Incorporating shelf companies became a business in itself, whereby a person (who we shall refer to as the “seller”) would incorporate companies with no assets or liabilities en masse with the sole purpose of transferring or issuing shares in the company to anyone who requires the immediate use of a company. These newly incorporated companies would then sit on the metaphorical shelf until they are purchased by someone who requires a company (who we shall refer to as the “purchaser”) and reformatted according to the purchaser’s requirements.
Has time and technology, however, finally caught up with shelf companies? Before addressing this question, let’s consider some of the disadvantages often encountered when making use of a shelf company.
While the shelf company would have never traded previously and remained dormant, it would still have been incorporated with a certain set of details including persons appointed as directors and a registered address – most, if not all, would not be suitable to the purchaser. A process would then need to be undertaken to reformat the shelf company to meet the purchaser’s requirements, and while this process is in general relatively straightforward, this is not necessarily the case. For example, the co-operation and assistance of the existing appointed directors is required, which could be problematic if any of the directors are no longer in the employ of the seller of the shelf company. Furthermore, this process is not instantaneous and the Companies and Intellectual Property Commission (CIPC), requires a certain review period before finalising such reformatting amendments.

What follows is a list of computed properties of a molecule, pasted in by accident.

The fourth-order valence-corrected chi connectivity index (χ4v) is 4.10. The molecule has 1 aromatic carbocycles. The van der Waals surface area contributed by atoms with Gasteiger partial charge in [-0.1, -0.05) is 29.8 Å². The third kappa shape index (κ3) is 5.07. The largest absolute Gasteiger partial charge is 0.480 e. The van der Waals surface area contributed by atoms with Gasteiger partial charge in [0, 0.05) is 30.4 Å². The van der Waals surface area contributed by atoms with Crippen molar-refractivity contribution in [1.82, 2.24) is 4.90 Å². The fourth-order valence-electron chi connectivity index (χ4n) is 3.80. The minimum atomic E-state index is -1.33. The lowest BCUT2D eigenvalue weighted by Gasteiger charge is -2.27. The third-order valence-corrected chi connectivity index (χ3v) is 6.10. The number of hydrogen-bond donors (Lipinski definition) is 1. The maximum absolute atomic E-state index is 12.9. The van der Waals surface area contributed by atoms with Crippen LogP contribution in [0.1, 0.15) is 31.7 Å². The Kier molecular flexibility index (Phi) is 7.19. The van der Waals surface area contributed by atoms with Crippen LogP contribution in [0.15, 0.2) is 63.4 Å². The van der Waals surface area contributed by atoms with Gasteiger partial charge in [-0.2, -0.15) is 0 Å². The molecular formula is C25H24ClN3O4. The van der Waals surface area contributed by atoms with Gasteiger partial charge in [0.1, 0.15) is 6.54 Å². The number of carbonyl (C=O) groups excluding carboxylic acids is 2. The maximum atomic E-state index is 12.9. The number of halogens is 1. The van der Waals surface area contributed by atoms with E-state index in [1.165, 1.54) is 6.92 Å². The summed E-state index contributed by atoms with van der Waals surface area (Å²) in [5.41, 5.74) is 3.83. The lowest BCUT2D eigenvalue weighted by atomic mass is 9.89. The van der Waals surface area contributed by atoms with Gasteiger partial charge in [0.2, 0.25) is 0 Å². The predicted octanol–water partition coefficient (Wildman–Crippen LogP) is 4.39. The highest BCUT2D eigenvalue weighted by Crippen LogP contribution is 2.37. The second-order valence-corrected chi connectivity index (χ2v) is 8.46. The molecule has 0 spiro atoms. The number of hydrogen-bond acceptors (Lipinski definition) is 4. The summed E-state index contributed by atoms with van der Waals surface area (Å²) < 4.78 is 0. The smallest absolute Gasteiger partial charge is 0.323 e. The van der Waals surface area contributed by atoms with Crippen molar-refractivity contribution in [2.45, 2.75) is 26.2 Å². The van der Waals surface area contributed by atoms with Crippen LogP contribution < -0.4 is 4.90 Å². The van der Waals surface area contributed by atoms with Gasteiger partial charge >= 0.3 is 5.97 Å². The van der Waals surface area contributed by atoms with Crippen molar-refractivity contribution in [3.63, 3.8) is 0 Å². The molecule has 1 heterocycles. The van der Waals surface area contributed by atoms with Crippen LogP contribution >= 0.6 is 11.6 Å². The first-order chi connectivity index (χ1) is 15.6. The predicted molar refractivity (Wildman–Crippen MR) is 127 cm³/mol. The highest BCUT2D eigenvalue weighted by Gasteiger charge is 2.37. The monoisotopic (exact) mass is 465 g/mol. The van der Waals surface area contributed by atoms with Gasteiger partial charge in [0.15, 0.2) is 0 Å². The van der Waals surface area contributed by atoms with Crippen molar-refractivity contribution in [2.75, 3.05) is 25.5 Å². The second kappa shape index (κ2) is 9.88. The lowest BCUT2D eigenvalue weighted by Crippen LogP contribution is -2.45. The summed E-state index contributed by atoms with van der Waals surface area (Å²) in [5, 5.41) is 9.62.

Often, as part of the incorporation of a shelf company, shares are issued and then held by the seller in anticipation of transferring them to a purchaser who requires a company. In the instance of a private company, the seemingly innocuous act of transferring the shares would often lead to the unintended consequence of transforming the private company into a “regulated company”. A private company becomes a “regulated company” when shares in excess of 10% of the issued share capital of the company is transferred to an unrelated person with the consequence that for the next two years the takeover regulations of the Companies Act would need to be complied with in relation to fundamental transactions involving the company, thereby introducing potentially unintended complexity and compliance hurdles in relation to the implementation of any such transactions.
International investors are also generally unfamiliar with the concept of a shelf company and would often view the use of one with scepticism, given that it would be purchasing a company that would have been in existence for some time on the premise that it has never before traded and has no assets or liabilities. Such investors are usually more comfortable with the incorporation of a company from scratch but do not have the luxury of time to wait for such process to be completed.